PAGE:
Mike D'Antoni has made the Rockets a 65 win team.
Jeremy Lin's played for eight teams in nine seasons.
Houston Rockets general manager Daryl Morey
Hard times: James Harden can't even get any teammate love for a clutch game-winner.
Les Alexander swung his big stick and the Houston Rockets somehow ended up with one of the most creative and innovative coaches in NBA history. Mike D’Antoni is an inspired choice — and by far the best option available to the New York billionaire who owns the Bayou City’s off-the-rails NBA team.
It matters little that the loud, ever-crying majority of Rockets fans cannot see this. These are the same people desperately rooting for a Golden State Warriors’ playoff “collapse.” (As if this would somehow make up for the Rockets’ pathetic season.) It also matters little that most of the Houston media cannot see D’Antoni’s strengths, either. This is a collective group that cast Patrick Beverley as an NBA difference maker (at least, until this season) and supported Kevin McHale’s absurd decision to start Beverley over Jeremy Lin.
The track record of the people disparaging D’Antoni today is only slightly better than Robert Kardashian’s when it comes to seeing the truth and assessing a man’s character. And that group includes Daryl Morey, the general manager whom Alexander continues to employ and smartly overrule.
For all indications coming out of Toyota Center are that D’Antoni is Alexander’s choice above all. The owner vowed he would be much more involved in this coaching search — and he delivered the type of strong coach that it’s hard to imagine a controlling Morey ever hiring on his own.
Think it’s coincidence that all of Morey’s coaching hires were overmatched limited thinkers (see Kevin McHale and interim pick J.B. Bickerstaff) or retreads who’d be desperately grateful for another head job (see Rick Adelman)? Please. Morey’s always operated like he wants his analytics-based “genius” approach to be the force steering the franchise. D’Antoni embraces analytics as a tool — he’s too forward thinking and open-minded to dismiss anything. But he’s also much more his own man than any other coach the Rockets have had under Morey’s watch.
There is no longer any huge power gap between the general manager’s office and the coach. D’Antoni comes in at least on equal footing with Morey. For now, Morey will have to lose the puppet strings.
This gives the Rockets a fighting chance to try new approaches and perhaps even actually grow into the model franchise they already think they are. It will be fascinating to see how D’Antoni uses James Harden, an uber talent with the work ethic of a mob crony at a no-show job. It will be just as fascinating to see if his arrival in Houston brings Lin back.
Yes, Jeremy Lin as a Rocket again is very much in play.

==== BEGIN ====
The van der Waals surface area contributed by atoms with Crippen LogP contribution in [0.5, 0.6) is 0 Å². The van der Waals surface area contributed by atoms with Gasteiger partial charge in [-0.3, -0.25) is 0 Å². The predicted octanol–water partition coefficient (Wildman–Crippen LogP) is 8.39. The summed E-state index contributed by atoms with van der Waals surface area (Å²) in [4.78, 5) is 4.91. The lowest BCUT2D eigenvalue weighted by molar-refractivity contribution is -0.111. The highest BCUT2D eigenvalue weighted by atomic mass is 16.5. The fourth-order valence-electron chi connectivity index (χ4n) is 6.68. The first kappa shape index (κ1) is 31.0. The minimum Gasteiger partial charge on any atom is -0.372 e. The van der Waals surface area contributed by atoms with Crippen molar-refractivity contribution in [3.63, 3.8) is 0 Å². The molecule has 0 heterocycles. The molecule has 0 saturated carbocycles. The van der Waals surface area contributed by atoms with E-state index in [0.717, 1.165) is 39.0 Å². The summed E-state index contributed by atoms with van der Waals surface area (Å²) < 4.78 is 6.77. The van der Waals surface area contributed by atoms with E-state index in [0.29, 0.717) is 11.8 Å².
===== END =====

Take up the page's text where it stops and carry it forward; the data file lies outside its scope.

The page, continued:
D’Antoni is the coach who benefitted from Linsanity‘s run on Broadway — and the Rockets are in desperate need of legitimate point guard who can push the pace. You cannot play any version of D’Antoni’s famed Seven Seconds or Less Offense with Beverley as the lead point guard. Lin’s a free agent again after a very successful season in Charlotte that erased any of the stink Lakers coach Byron Scott tried to stick on him. The 65-year-old D’Antoni could really use Lin and the other league situation with an unquestioned Lin-believing coach (the Brooklyn Nets) does not offer the chance to win anywhere close to the level Mike D’Antoni could in Houston.
There is no doubt the Rockets — and Morey in particular at the very end — treated Lin with complete disrespect in his last Houston go-around. The general manager putting Lin’s No. 7 Rockets jersey on Carmelo Anthony in a ridiculous, doomed-from-the-beginning campaign to lure Anthony away from New York represents the ultimate bush league move. It still reeks years later.
So sure, there are plenty of reasons for Lin to be hesitant about Houston. But D’Antoni trumps all those. Lin and D’Antoni kept texting each other long after both left New York, and their bond remains strong. Sports have seen much more surprising twists than Lin returning to Houston. This is the playground where the unexpected happens, one where money and opportunity routinely create the most unlikely of bedfellows.
With Harden and Lin, D’Antoni would have the chance of creating the NBA’s most dangerous offense. Again. The notion that D’Antoni is guaranteed to run into trouble with Harden rings hollow. Harden’s reputation has been soiled to such an extent that Khloe Kardashian’s ex-boyfriend has no choice but to listen to D’Antoni and follow the new coach’s vision. If Harden had any last doubts about how low he’s fallen, surely the news that he didn’t even make third-team All-NBA (rightly so) demolished them.
Harden now needs D’Antoni as much as D’Antoni needs him. People forget what D’Antoni did for Steve Nash, Amar’e Stoudemire, Joe Johnson and many more. This coach represents Harden’s best chance to turn into a true, winning superstar. But Harden needs help — and Lin is one of the most realistic free-agent options available to give it to him.
Kevin Durant is not leaving Oklahoma City or Russell Westbrook to join an inferior star in Houston. But Lin might.
Harden could lead the league in scoring in D’Antoni’s offense. And Jeremy Lin could lead the league in assists.
D’Antoni instantly makes the Rockets one of the most exciting offensive teams in the NBA. His defense in Phoenix — the last time had a legitimate full-strength NBA roster — never was even close to as bad as its reputation, either. Rockets fans should be thanking Alexander for his power play.
Houston got the right coach. Now, D’Antoni just needs the right players.
Which is why the new coach needs to bring back the point guard who never should have been driven away. Put D’Antoni, Harden and Lin together and tell Morey to get out of the damn way.